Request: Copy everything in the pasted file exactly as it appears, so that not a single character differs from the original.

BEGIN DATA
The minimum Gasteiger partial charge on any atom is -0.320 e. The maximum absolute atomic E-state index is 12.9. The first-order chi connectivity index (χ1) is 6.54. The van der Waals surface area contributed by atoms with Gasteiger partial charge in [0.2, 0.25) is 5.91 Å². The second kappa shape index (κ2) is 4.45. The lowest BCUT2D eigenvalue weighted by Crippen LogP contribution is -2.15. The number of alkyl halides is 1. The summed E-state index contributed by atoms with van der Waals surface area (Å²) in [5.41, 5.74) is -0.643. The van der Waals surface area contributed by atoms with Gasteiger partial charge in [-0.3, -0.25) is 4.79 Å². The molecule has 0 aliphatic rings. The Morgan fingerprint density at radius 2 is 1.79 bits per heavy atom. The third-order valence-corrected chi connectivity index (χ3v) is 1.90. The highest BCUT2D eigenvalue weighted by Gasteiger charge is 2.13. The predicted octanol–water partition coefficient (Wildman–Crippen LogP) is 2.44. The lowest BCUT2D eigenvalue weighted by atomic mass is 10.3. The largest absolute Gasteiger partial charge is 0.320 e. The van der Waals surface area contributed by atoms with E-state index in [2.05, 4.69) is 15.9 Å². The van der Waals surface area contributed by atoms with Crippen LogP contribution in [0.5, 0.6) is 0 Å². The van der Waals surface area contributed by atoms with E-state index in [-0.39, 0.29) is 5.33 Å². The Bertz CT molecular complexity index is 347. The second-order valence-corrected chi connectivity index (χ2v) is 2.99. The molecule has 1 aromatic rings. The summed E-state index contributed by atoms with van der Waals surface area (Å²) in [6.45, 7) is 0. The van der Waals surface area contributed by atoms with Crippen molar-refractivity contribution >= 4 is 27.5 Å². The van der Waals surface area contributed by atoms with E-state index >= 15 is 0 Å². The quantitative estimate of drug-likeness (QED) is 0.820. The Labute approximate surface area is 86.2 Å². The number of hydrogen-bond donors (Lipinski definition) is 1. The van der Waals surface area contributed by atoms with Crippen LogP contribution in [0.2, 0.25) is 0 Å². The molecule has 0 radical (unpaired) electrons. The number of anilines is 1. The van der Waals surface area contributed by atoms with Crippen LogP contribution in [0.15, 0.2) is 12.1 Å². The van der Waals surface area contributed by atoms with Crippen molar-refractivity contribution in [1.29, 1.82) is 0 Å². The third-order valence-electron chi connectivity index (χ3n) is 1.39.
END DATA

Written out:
The minimum Gasteiger partial charge on any atom is -0.320 e. The maximum absolute atomic E-state index is 12.9. The first-order chi connectivity index (χ1) is 6.54. The van der Waals surface area contributed by atoms with Gasteiger partial charge in [0.2, 0.25) is 5.91 Å². The second kappa shape index (κ2) is 4.45. The lowest BCUT2D eigenvalue weighted by Crippen LogP contribution is -2.15. The number of alkyl halides is 1. The summed E-state index contributed by atoms with van der Waals surface area (Å²) in [5.41, 5.74) is -0.643. The van der Waals surface area contributed by atoms with Gasteiger partial charge in [-0.3, -0.25) is 4.79 Å². The molecule has 0 aliphatic rings. The Morgan fingerprint density at radius 2 is 1.79 bits per heavy atom. The third-order valence-corrected chi connectivity index (χ3v) is 1.90. The highest BCUT2D eigenvalue weighted by Gasteiger charge is 2.13. The predicted octanol–water partition coefficient (Wildman–Crippen LogP) is 2.44. The lowest BCUT2D eigenvalue weighted by atomic mass is 10.3. The largest absolute Gasteiger partial charge is 0.320 e. The van der Waals surface area contributed by atoms with E-state index in [2.05, 4.69) is 15.9 Å². The van der Waals surface area contributed by atoms with Crippen LogP contribution in [0.5, 0.6) is 0 Å². The van der Waals surface area contributed by atoms with E-state index in [-0.39, 0.29) is 5.33 Å². The Bertz CT molecular complexity index is 347. The second-order valence-corrected chi connectivity index (χ2v) is 2.99. The molecule has 1 aromatic rings. The summed E-state index contributed by atoms with van der Waals surface area (Å²) in [6.45, 7) is 0. The van der Waals surface area contributed by atoms with Crippen molar-refractivity contribution >= 4 is 27.5 Å². The van der Waals surface area contributed by atoms with E-state index >= 15 is 0 Å². The quantitative estimate of drug-likeness (QED) is 0.820. The Labute approximate surface area is 86.2 Å². The number of hydrogen-bond donors (Lipinski definition) is 1. The van der Waals surface area contributed by atoms with Crippen LogP contribution in [0.2, 0.25) is 0 Å². The molecule has 0 radical (unpaired) electrons. The number of anilines is 1. The van der Waals surface area contributed by atoms with Crippen LogP contribution in [0.15, 0.2) is 12.1 Å². The van der Waals surface area contributed by atoms with Crippen molar-refractivity contribution in [1.29, 1.82) is 0 Å². The third-order valence-electron chi connectivity index (χ3n) is 1.39.